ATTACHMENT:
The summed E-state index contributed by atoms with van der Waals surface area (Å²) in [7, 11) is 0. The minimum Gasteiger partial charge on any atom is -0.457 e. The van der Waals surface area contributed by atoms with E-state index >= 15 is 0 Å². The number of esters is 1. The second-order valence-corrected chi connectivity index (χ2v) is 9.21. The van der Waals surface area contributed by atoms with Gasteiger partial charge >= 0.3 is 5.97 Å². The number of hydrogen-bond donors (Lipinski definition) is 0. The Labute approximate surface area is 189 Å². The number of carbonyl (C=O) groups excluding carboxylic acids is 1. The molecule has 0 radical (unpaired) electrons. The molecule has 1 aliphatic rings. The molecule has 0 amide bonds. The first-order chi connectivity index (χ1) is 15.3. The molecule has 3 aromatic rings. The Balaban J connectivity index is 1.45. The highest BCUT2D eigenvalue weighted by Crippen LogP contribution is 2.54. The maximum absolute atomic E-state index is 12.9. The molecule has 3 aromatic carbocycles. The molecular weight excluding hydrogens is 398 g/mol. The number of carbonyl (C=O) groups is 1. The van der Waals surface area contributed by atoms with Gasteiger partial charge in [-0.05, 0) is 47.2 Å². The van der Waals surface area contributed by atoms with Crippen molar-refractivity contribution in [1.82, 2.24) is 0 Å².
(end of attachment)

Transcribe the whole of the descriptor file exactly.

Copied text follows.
The summed E-state index contributed by atoms with van der Waals surface area (Å²) in [7, 11) is 0. The minimum Gasteiger partial charge on any atom is -0.457 e. The van der Waals surface area contributed by atoms with E-state index >= 15 is 0 Å². The number of esters is 1. The second-order valence-corrected chi connectivity index (χ2v) is 9.21. The van der Waals surface area contributed by atoms with Gasteiger partial charge >= 0.3 is 5.97 Å². The number of hydrogen-bond donors (Lipinski definition) is 0. The Labute approximate surface area is 189 Å². The number of carbonyl (C=O) groups excluding carboxylic acids is 1. The molecule has 0 radical (unpaired) electrons. The molecule has 1 aliphatic rings. The molecule has 0 amide bonds. The first-order chi connectivity index (χ1) is 15.3. The molecule has 3 aromatic rings. The Balaban J connectivity index is 1.45. The highest BCUT2D eigenvalue weighted by Crippen LogP contribution is 2.54. The maximum absolute atomic E-state index is 12.9. The molecule has 3 aromatic carbocycles. The molecular weight excluding hydrogens is 398 g/mol. The number of carbonyl (C=O) groups is 1. The van der Waals surface area contributed by atoms with Gasteiger partial charge in [-0.05, 0) is 47.2 Å². The van der Waals surface area contributed by atoms with Crippen molar-refractivity contribution in [1.82, 2.24) is 0 Å².